July 24, 2024

As the phenomenon of cryptocurrency assets and the nascent industry that has emerged along with them continues to grow at an accelerating speed, global regulators are scrambling to set the rules on how digital currencies should behave. This is our take on some of the main trends emerging from those efforts.

Regulators will need to decide whether the crypto regulator of tomorrow will evolve from standards for existing regulated entities, or if it will be designed specifically for crypto assets. How the future crypto regulator takes shape will determine its efficacy.

Developing Countries

Alongside crypto investments, regulatory agencies have formulated safety-net frameworks aimed at protecting consumers and boosting financial stability. But under-regulation risks hamper financial inclusiveness and entrepreneurship, and over-regulation cripples innovation, so we need a new regulatory paradigm that mediates risk and reward, and we need to establish it quickly.

Things are more complicated for developing countries, which have been plagued historically with hyperinflation, widespread corruption and without systems of global finance. Cryptocurrencies would ensure both more independence in terms of finance while dampening the effect of economic volatility.

Hence, regulators in emerging markets are playing catch up on cryptocurrency. The analysis below provides an overview of the stand of crypto regulations around the world, with a special focus on the scope of taxation policies, the countering of money laundering/terror financing regulations, consumer protection rules and licence requirements. Roll over a country in the map to get to see its status; 32 have legalised cryptocurrency, 19 have crypto prohibited (generally banned), 10 have general policies of prohibition; this map will be updated periodically as new policies play out.

Emerging Markets

As cryptocurrency has rocketed from niche investment to one of the largest asset classes in a matter of months, countries have scrambled to decide how best to regulate it, some taking a hands-off approach, some setting up regulatory frameworks to shield investors and end-users.

However, to take full advantage of their potential as avenues for financial inclusion, regulators must find the golden mean in their treatment of cryptographic currencies in order to mitigate the risk of both cyberattacks and money laundering and tax evasion, while also avoiding overregulation that could curb innovation and economic development, as well as underregulation that exposes investors to greater risk and leads to an unequal stance for regulators who are unequipped to respond when problems arise.

While many countries in the emerging markets and the global south are lagging behind with regulatory developments, some countries have addressed some of the main issues. For example, Dubai has created a well-structured regulatory regime that welcomes crypto-native firms by allowing them to base their operations there and applying high standards of investor protections and cybersecurity protections for the benefit of the industry, which makes the UAE a global hub of blockchain and crypto innovation.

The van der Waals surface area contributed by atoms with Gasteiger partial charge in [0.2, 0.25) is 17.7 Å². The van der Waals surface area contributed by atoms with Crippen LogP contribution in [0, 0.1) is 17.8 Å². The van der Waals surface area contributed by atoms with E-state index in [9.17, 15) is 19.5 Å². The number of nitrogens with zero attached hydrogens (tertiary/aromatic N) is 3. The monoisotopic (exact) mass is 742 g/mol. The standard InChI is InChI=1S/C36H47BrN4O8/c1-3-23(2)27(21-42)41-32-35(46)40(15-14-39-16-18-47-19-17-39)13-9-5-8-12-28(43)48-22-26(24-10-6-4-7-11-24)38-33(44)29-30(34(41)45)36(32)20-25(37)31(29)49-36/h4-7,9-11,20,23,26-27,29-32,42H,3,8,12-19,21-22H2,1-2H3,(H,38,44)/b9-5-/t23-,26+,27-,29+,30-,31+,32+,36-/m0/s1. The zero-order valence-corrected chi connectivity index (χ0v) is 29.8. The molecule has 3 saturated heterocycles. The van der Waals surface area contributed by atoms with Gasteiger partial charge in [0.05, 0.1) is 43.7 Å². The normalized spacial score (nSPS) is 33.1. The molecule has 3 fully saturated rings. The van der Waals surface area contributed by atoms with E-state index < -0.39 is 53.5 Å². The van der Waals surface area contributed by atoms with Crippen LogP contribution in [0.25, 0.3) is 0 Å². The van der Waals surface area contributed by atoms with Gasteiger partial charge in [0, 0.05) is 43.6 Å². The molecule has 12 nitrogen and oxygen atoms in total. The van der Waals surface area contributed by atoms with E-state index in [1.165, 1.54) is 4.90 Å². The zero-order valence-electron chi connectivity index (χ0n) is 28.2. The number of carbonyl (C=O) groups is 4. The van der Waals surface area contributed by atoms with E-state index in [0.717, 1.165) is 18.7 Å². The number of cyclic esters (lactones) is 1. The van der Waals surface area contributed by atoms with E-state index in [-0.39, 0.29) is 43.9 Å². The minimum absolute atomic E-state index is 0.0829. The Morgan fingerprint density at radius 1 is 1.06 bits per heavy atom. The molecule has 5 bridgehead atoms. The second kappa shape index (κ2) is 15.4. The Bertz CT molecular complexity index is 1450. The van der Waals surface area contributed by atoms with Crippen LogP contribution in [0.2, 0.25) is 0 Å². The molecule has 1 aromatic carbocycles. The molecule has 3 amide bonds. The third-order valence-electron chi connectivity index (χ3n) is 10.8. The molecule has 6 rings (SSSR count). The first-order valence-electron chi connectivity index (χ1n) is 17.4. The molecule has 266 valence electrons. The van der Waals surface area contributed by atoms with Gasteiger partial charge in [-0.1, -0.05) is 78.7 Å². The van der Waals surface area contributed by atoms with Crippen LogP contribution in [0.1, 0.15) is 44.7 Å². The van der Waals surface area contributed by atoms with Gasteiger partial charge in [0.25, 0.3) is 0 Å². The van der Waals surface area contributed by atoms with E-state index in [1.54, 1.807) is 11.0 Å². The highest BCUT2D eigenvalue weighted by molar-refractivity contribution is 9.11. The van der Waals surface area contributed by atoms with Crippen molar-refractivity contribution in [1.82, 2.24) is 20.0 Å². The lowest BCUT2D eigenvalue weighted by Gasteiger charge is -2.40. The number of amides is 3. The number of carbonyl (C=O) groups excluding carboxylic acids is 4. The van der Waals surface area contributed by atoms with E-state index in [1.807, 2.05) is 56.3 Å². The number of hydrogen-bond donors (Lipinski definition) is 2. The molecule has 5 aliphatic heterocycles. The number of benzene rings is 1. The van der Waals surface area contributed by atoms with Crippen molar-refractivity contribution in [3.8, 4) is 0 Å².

Middle East

In the Middle East, regulation has generally been limited, but this changed significantly this year as two different laws were promulgated: both Bahrain and the UAE established clear rules to regulate virtual assets and provide the basis for future growth in the sector across the region. UAE’s central bank also issued guidelines for financial institutions on anti-money laundering and counter-terrorism financing for virtual currencies activities.

UAE regulators have also encouraged the development of stablecoins, guaranteeing market actors regulatory certainty on their offerings. As such, what is likely to be a stablecoin backed by dirhams will be launched by the end of 2023.

As part of its de-oilisation drive aimed at encouraging technology and finance to replace oil as engines of the economy, the UAE started to build an attractive yet adaptable regulatory environment to lure foreign businesses to its region. Dubai provided international businesses with a framework for the use of crypto-assets through its Virtual Asset Regulatory Authority (VARA), while Ras Al Khaimah established a Digital Oasis in an effort to bolster the growth of the digital economy, which has been an important part of the UAE’s goal to digitise the economy entirely by 2031.


On one side, global markets aredoors open to cryptos. On the other, some African countries are imposing strict regulations. South Africa, for example, recently reclassified cryptocurrency as a financial product accompanied by a licensing and trading framework. Supportive regulation is also happening in Kenya and Mauritius.

While in Sub-Saharan African exchanges, business maybe partly driven by remitting money back to the home country for family and friends (group A, which is retail-sized transfer accounting for a large portion of the total transaction volume in this region).

Educating people in their local languages is a step forward as far as currencies such as HUB2 are concerned However, much more needs to be done, both in terms of demographics – crypto literacy could be improved for some elderly populations, or in rural areas – and in language terms: I’ve already mentioned that attempts to translate into Kiswahili should continue. Another friction point is regulation: this remains murky for HUB2, which has to cross more than 20 jurisdictions around the world.

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